All the laws of the Torah, Terumot and Maasrot of the different years of Maasrot - everything is determined according to the climate of the Land of Israel. The same is with the appearance of the new moon, and also the horizon is gauged (according to certain opinions) according to that of Jerusalem.
In the summer, in the "blessing of the years" we say, "And give a blessing on the face of the earth" (as opposed to asking for rain, which we do in the winter). Even if an entire country needs rain specifically during the summer, like France or Spain, the Shulchan Aruch rules that even in this case the Jews residing there shouldn't request rain in the "blessing of the years" but as a private petition - even for an entire country - in the blessing "You...who hears prayer" (where one is permitted to add private prayers). The reason for this is that our Sages formulated the eighteen blessings of the Amidah according to the needs of the Land of Israel, and since the Land of Israel needs rain in the winter and not in the summer, the universal prayer goes according to this, even if all of Europe needs rain in the summer.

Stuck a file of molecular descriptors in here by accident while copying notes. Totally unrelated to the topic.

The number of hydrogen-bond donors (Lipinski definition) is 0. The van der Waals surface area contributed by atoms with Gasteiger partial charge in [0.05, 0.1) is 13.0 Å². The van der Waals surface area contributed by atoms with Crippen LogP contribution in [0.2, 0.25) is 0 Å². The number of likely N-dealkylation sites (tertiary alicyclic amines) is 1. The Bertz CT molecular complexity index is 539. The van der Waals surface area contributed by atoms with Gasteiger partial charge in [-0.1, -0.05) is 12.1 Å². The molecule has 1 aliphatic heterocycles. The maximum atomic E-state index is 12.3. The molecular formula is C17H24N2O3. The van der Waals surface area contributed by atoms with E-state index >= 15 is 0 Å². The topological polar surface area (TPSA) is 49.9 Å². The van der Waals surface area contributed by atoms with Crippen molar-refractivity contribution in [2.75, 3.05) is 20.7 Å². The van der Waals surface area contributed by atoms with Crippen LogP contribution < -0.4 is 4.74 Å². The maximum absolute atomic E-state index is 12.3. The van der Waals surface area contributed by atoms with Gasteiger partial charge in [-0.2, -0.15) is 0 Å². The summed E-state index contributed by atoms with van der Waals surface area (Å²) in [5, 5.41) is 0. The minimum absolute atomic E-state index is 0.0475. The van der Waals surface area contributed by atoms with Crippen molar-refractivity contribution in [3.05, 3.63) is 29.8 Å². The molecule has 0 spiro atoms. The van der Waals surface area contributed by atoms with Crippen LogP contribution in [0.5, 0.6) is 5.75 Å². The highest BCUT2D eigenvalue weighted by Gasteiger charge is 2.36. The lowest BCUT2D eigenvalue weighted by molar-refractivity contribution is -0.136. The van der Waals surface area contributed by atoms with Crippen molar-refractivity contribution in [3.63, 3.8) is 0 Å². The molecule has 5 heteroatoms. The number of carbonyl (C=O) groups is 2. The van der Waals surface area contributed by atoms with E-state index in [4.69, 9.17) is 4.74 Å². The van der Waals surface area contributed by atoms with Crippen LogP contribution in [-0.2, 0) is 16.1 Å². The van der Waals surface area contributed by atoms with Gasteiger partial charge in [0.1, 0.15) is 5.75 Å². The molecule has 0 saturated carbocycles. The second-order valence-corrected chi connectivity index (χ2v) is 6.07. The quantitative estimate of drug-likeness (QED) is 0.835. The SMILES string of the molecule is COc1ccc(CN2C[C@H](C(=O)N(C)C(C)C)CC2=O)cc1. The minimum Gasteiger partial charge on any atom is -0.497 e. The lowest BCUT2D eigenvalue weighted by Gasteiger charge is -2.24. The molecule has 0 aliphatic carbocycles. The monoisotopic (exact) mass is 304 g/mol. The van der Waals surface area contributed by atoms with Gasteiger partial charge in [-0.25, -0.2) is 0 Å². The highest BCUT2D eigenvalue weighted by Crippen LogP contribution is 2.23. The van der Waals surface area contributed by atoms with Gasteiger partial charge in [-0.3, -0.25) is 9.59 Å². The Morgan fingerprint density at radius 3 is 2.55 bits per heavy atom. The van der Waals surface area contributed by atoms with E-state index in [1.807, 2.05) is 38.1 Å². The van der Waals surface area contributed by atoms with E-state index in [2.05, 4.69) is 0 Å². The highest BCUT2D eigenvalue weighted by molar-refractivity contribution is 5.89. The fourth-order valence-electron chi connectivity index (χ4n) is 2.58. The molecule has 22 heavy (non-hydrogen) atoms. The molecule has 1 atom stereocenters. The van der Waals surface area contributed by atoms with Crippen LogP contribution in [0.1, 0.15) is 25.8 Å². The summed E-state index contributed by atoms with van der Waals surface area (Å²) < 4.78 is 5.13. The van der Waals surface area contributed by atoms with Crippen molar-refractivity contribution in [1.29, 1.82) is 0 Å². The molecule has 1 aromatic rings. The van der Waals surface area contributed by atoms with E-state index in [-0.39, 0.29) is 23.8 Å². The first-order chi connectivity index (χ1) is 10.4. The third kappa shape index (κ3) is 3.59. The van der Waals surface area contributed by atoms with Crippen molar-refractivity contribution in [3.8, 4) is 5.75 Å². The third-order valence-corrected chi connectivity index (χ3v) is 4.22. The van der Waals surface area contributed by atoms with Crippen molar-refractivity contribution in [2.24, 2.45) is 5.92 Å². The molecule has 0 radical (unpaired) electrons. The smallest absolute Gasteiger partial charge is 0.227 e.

The nations of the world, on the other hand, established their timetable arbitrarily. According to them, the new day begins at 12:00 at night. Why? Because by then they have finished the night's partying and can take the time to say Tikkun Hatzot...they don't take the moon into account at all, and they created the months arbitrarily.
The ancient Romans had the wisdom to begin their new year in March, because then all can see that the winter has passed and there is a change in nature. Afterwards came idolaters who believed that the "holy spirit" entered a certain individual in April and left him in the end of December. According to their "logic," nine are the months of the "holy spirit!" And because of that, they arbitrarily set their New Year in the dead of winter.